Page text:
‘Consumer spending should rebound strongly as restrictions are eased’, the OBR said in its forecast, published alongside the Budget last week.
‘Consumption across the forecast period is supported by households spending part of the savings they have built up during the crisis.
‘We expect this to add about £45billion to spending by 2026, with some of it being front-loaded as households buy more durables, especially those on which spending was depressed during the pandemic.’
Spending spree: 25% of the estimated £180bn saved by households by mid-2021 will be spent over the next five years, the OBR forecast
It expected consumer spending to return to pre-pandemic levels in the first three months of 2022, slightly earlier than the wider economy.
‘This reduced saving ratio reflects the fact we expect this money to be spent steadily over the five years’, the OBR’s Sir Charlie Bean told the Treasury Select Committee on Monday afternoon.
The pile of savings accumulated by the country has been dominated by wealthier households who have been unable to spend their disposable income and have seen their take home pay topped up by reduced commuting costs.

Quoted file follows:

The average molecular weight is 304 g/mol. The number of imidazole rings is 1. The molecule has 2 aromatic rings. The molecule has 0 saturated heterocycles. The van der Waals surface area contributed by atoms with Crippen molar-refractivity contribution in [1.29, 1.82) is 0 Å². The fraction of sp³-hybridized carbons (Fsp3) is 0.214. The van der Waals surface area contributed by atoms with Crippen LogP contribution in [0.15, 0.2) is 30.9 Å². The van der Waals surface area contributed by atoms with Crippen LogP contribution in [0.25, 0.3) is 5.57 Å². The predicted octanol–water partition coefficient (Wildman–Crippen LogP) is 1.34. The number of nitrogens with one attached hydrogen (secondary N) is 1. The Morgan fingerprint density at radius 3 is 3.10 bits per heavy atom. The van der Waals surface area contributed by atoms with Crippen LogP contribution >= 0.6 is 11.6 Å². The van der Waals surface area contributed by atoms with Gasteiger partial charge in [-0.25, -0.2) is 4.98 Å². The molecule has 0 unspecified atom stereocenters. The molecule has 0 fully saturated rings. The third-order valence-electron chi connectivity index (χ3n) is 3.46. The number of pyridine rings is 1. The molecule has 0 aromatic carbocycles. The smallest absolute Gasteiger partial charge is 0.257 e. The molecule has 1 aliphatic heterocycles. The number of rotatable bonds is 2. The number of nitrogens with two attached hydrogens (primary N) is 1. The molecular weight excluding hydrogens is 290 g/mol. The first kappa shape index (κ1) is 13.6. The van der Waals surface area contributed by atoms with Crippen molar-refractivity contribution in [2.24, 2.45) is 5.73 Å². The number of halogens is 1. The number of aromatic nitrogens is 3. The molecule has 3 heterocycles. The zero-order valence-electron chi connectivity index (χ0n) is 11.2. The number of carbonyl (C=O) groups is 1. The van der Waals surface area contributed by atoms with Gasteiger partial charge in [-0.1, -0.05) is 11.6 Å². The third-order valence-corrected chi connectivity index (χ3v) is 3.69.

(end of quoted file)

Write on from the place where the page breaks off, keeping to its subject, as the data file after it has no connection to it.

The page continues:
Some 42 per cent of high-income households have saved more compared to 23 per cent of low-income ones, according to a survey by the Bank of England.
Consumer spending is expected to bounce back post-lockdown and will return to pre-pandemic levels by the first 3 months of 2022, quicker than the wider economy
Meanwhile Budget documents published by the Treasury found household incomes were actually higher between July and September 2020 than they had been before the pandemic, as a result of the furlough and self-employment support schemes.